Julian is a holder of the Silver Matchbox Award of the Emulation Lodge of Improvement, served on the Precepting Committee. He has been honoured by the Institut Maçonnique de France with the Ordre Maçonnique de Lafayette, and served as Junior Grand Deacon of the United Grand Lodge of England.
He was Master of the German-speaking Pilgrim Lodge No. 238 in 1978/79, and a regular contributor to the quarterly magazine Freemasonry Today since its founding in 1997. From 2003 to 2007 he served as Deputy and News Editor of the same.
In 2003 he delivered the prestigious Wendel K Walker Memorial Lecture in New York, entitled Through Ritual to Enlightenment.
He was one of the founding members of The Cornerstone Society, serving as Secretary for a number of years, and has given talks about Freemasonry in numerous lodges around the world.
He is the author of five works on Freemasonry:
Julian has recently been writing for The Square, England’s independent masonic journal, and is the current Editor of the Droit Humain publication for the UK: The Freemason.
He is currently a member of the International Order of Freemasonry for Men and Women Le Droit Humain, in London.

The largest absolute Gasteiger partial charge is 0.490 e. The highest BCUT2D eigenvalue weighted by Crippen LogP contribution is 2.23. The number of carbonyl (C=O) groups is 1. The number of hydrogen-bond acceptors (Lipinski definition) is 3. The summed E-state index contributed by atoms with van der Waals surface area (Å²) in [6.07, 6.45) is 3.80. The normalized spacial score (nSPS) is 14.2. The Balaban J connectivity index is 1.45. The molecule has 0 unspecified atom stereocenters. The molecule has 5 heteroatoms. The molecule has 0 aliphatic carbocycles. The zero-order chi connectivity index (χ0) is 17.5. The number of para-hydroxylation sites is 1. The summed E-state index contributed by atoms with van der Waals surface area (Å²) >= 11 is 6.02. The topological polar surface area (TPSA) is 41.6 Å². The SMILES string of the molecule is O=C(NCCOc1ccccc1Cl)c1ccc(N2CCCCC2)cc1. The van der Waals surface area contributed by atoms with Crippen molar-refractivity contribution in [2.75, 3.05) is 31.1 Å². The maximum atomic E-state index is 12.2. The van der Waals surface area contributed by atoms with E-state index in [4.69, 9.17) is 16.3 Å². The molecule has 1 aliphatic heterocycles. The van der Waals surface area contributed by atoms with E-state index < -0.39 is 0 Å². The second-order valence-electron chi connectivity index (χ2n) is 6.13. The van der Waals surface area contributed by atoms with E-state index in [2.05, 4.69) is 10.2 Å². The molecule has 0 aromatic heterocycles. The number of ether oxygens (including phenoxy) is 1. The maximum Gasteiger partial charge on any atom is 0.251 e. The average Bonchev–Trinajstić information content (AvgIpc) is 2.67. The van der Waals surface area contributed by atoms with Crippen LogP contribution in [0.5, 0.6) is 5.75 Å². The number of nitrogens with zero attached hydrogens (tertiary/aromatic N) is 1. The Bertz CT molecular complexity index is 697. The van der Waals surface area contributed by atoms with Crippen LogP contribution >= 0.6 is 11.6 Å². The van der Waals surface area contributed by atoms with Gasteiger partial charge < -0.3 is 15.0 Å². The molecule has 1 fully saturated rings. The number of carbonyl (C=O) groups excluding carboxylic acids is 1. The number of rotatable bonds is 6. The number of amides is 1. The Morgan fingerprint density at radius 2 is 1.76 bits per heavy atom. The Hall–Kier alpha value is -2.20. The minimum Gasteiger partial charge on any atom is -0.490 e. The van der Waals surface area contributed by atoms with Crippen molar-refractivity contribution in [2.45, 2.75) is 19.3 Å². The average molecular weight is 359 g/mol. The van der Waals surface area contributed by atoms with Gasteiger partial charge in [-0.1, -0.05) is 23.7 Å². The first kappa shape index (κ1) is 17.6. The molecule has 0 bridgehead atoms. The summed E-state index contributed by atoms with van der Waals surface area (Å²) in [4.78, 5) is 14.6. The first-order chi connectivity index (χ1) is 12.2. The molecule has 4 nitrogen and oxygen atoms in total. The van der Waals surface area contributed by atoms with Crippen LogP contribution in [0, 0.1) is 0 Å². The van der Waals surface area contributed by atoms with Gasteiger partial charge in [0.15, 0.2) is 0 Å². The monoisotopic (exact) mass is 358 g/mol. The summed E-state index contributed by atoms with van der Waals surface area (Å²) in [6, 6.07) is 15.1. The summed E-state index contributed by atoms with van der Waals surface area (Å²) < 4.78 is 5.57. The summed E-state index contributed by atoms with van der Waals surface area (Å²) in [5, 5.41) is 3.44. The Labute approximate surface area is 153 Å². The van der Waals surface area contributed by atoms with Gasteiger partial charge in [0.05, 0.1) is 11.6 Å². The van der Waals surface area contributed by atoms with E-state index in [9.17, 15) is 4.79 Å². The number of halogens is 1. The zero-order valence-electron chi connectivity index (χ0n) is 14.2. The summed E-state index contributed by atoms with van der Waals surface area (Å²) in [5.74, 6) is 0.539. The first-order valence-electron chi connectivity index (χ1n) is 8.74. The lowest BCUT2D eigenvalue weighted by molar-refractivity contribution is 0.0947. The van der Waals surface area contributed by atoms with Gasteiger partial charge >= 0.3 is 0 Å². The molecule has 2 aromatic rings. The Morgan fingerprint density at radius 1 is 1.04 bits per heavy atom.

Why a Masonic website?
There is a host of good and inspirational things about Freemasonry to be enjoyed and absorbed, and those who have delved into the many aspects of Freemasonry, as many of us have, will tell you of the rich rewards that are waiting there for the truly inquiring mind and spirit.
But why another website? Aren’t there enough sites about Freemasonry? Well, it depends what you mean by a meaningful masonic website. It depends, in short, on what Freemasonry means to you -in your heart and life. And some of my friends have suggested that I might keep writing some of the things that have inspired them over the course of time.
Recently, I was re-reading an article I wrote way back in 1997. Part of the article went as follows: ‘Freemasons belong to an organisation which ought to be dedicated to self-knowledge, the nature of being, love, tolerance, the brotherhood of man, liberty of conscience and, yes, perhaps a brush with the Deity on the way.’ It’s surprising, when you look back, to see just how right the things are that you wrote all those years ago.
Let us perhaps free ourselves from the eternal repetition of degree ceremonies. Let us engage in proper philosophical and intellectual debate. Remember, the word ‘philosophy’, translated into English, is nothing more than ‘the love of wisdom’, and when I speak of intellect, I mean the intuition of the heart, not the taxing exertions of the brain. We need to feel with our senses; we need to think with our heart. And, don’t let anyone tell you that Freemasonry is not a spiritual pursuit. Freemasonry is what you make it.
Roll out the rich tapestry of Freemasonry, and enjoy!